It could have been the fresh basil in the pasta I’d cooked for dinner…or the parsley. At any rate, something I ate made my system very, very unhappy. I spent an entire winter’s night with stomach pains that felt as if gremlins had my insides clenched in a vise. The pain kept me wide awake and totally miserable.
Somewhere around dawn, knowing I was in no shape to teach school, I cranked out some of the least inspired substitute lesson plans ever.
“I’m calling the after-hours advice nurse,” I told my husband, who was starting to get the boys ready for the day. “Maybe she’ll recommend something for the pain.”
“Stomach pains, you say?” said the nurse. “You’d better go right to the ER.”
I was hoping that I could just wait until my doctor’s office opened. “Well, of course, it’s your choice,” said the nurse in a tone that clearly said, I’m the professional here. “But with stomach pain, we recommend that you go to the ER.”
We headed for the hospital. Six-year-old Matthew and four-year-old Luke were delighted to find SpongeBob on the TV in the ER reception room. I waited to be admitted, still not sure why I was there. What could the ER do that my own doctor couldn’t? They’d examine me, give me pills, send me home in two hours. It would be like a visit to the family practitioner, only far more expensive.
An orderly came out with a wheelchair. I gamely climbed in, feeling like a frail little granny, and waved goodbye to the boys and to my husband, Scott, as I disappeared behind the ER door.
That’s when my mind started to change. Let me say this: that ER was nice. The entire hospital had just undergone a massive renovation, and whoever chose the paint and textiles had an eye for style. The ER corridors were more tastefully appointed than my living room, and certainly far less cluttered with Matchbox cars. The orderly wheeled me into a newly painted and decorated private room.
A sympathetic nurse gave me a hospital gown and took my vitals. There were warm blankets (warm blankets!) and a bed that was like a La-Z-Boy recliner. She took a blood test (that part wasn’t so fun) and stuck an IV drip in my arm. The medication made the claws of my pain finally start to relax their grip. I began to relax, too.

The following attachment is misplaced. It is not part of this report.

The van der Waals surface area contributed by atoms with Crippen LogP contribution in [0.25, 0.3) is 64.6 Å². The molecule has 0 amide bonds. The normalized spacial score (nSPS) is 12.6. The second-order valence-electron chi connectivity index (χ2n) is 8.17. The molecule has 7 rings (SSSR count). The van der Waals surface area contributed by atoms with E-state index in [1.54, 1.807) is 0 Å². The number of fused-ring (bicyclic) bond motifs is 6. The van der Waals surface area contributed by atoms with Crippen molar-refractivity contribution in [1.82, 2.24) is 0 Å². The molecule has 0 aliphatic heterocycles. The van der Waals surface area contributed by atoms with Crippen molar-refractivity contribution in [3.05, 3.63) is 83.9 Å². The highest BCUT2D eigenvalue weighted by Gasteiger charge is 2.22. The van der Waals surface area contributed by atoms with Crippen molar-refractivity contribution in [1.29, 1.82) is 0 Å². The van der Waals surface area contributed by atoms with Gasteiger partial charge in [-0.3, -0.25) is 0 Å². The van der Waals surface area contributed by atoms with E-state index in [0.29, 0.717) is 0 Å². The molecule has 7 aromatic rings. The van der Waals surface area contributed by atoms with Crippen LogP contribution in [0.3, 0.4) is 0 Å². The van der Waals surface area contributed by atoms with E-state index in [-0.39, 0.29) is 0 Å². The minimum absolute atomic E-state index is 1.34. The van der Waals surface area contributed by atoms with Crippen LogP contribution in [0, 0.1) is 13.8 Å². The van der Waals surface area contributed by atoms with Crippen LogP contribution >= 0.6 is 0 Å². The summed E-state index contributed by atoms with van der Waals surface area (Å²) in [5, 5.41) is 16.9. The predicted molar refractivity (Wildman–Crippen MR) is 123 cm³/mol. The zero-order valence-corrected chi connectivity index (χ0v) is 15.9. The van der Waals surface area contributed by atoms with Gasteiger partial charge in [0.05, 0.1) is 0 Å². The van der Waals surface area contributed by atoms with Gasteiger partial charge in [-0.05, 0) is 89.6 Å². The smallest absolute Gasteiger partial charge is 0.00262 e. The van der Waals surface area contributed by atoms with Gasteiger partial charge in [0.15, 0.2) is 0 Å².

Minutes later, the doctor arrived. I can best describe him by saying that if you were a casting agent looking for an actor to play “an attractive, athletic doctor, about forty-eight to fifty,” this was exactly the guy you’d pick. He strode confidently into the room, trailed by a bearded young intern who was scribbling notes, and I thought: I’m in an episode of “ER.”
George Clooney, M.D. was affable and easygoing (even though, in his presence, I was painfully conscious that I was not wearing any makeup). He ordered a CT scan and left. The nurse handed me a remote for the TV, but suggested that I could sleep instead. She went out quietly, turning off the light.
For the next several hours I luxuriated in the bed, alternating between resting and talking to Scott (who by this time had dropped the boys at school) and reading the novel I’d tucked in my bag. There in the bed, with an IV in my arm, I couldn’t do anything else. I couldn’t clean the house, or grade papers or fold laundry. No one expected anything from me. More to the point, I didn’t expect anything of myself, either.
I don’t let myself relax without guilt very often. Even when I have a few hours to myself, I always have to tamp down that nagging feeling that I should be doing something useful. But there in the hospital, I was guilt-free. Other people were taking care of me. All I had to do was lie there. I was totally off the hook, even in my own crazy mind.
It turns out that the CT scan didn’t reveal anything abnormal. “I’m a little stymied,” said Dr. Clooney, rubbing his jaw. “If you are feeling better, you can leave; if not, we can admit you and keep you overnight.”
I’m not going to lie: I was sorely tempted. An entire night with a call button and warm blankets and no one to look after but myself? But I couldn’t deny that I was feeling better. It was time to go.
Months later, I look back on my day in the ER with great fondness and nostalgia. It was a little oasis of guilt-free relaxation in the middle of my crash-panic life. It taught me a big lesson, too: it shouldn’t take a night of crippling stomach pain to let myself enjoy some well-earned downtime. I need to work on letting myself off the hook in my daily life, without needing an IV and a backless gown to do it.
But you know how WWI soldiers used to shoot themselves in the foot, so they could get out of the trenches and into the hospital? Well, I keep eating that basil and parsley pasta. You never know.
QUESTION: What keeps you from being able to fully relax, even when you are treating yourself to some downtime?
CHALLENGE: Next time you feel awareness of your “to-do” list intruding on your precious relaxation time, stop. Recognize that your obligations will always be there, in some form or another, and then let them go. Return to your downtime with the confidence that you deserve to savor it fully.
Image provided by Ginny Kubitz Moyer.